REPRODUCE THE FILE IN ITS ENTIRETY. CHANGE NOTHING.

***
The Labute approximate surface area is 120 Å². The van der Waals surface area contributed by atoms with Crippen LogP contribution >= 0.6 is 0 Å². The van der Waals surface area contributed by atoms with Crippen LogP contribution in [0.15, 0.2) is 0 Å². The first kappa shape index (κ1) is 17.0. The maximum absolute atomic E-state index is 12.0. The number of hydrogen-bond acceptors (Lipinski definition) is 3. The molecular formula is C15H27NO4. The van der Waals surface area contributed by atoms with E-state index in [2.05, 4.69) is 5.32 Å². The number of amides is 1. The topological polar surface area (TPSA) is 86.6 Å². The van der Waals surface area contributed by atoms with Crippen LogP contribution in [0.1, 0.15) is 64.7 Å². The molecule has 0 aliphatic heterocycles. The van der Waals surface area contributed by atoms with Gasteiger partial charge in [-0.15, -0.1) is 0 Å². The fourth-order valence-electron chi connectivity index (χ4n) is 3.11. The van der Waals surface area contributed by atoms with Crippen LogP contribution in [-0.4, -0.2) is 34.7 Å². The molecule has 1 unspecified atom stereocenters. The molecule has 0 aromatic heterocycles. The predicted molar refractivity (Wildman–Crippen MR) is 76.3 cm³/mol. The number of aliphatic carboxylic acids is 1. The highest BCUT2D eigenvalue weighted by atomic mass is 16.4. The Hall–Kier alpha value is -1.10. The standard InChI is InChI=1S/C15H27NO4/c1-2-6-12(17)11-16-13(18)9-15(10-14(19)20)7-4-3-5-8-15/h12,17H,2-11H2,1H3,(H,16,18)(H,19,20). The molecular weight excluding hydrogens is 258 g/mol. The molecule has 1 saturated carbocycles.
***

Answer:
The Labute approximate surface area is 120 Å². The van der Waals surface area contributed by atoms with Crippen LogP contribution >= 0.6 is 0 Å². The van der Waals surface area contributed by atoms with Crippen LogP contribution in [0.15, 0.2) is 0 Å². The first kappa shape index (κ1) is 17.0. The maximum absolute atomic E-state index is 12.0. The number of hydrogen-bond acceptors (Lipinski definition) is 3. The molecular formula is C15H27NO4. The van der Waals surface area contributed by atoms with E-state index in [2.05, 4.69) is 5.32 Å². The number of amides is 1. The topological polar surface area (TPSA) is 86.6 Å². The van der Waals surface area contributed by atoms with Crippen LogP contribution in [0.1, 0.15) is 64.7 Å². The molecule has 0 aliphatic heterocycles. The van der Waals surface area contributed by atoms with Gasteiger partial charge in [-0.15, -0.1) is 0 Å². The fourth-order valence-electron chi connectivity index (χ4n) is 3.11. The van der Waals surface area contributed by atoms with Crippen LogP contribution in [-0.4, -0.2) is 34.7 Å². The molecule has 1 unspecified atom stereocenters. The molecule has 0 aromatic heterocycles. The predicted molar refractivity (Wildman–Crippen MR) is 76.3 cm³/mol. The number of aliphatic carboxylic acids is 1. The highest BCUT2D eigenvalue weighted by atomic mass is 16.4. The Hall–Kier alpha value is -1.10. The standard InChI is InChI=1S/C15H27NO4/c1-2-6-12(17)11-16-13(18)9-15(10-14(19)20)7-4-3-5-8-15/h12,17H,2-11H2,1H3,(H,16,18)(H,19,20). The molecular weight excluding hydrogens is 258 g/mol. The molecule has 1 saturated carbocycles.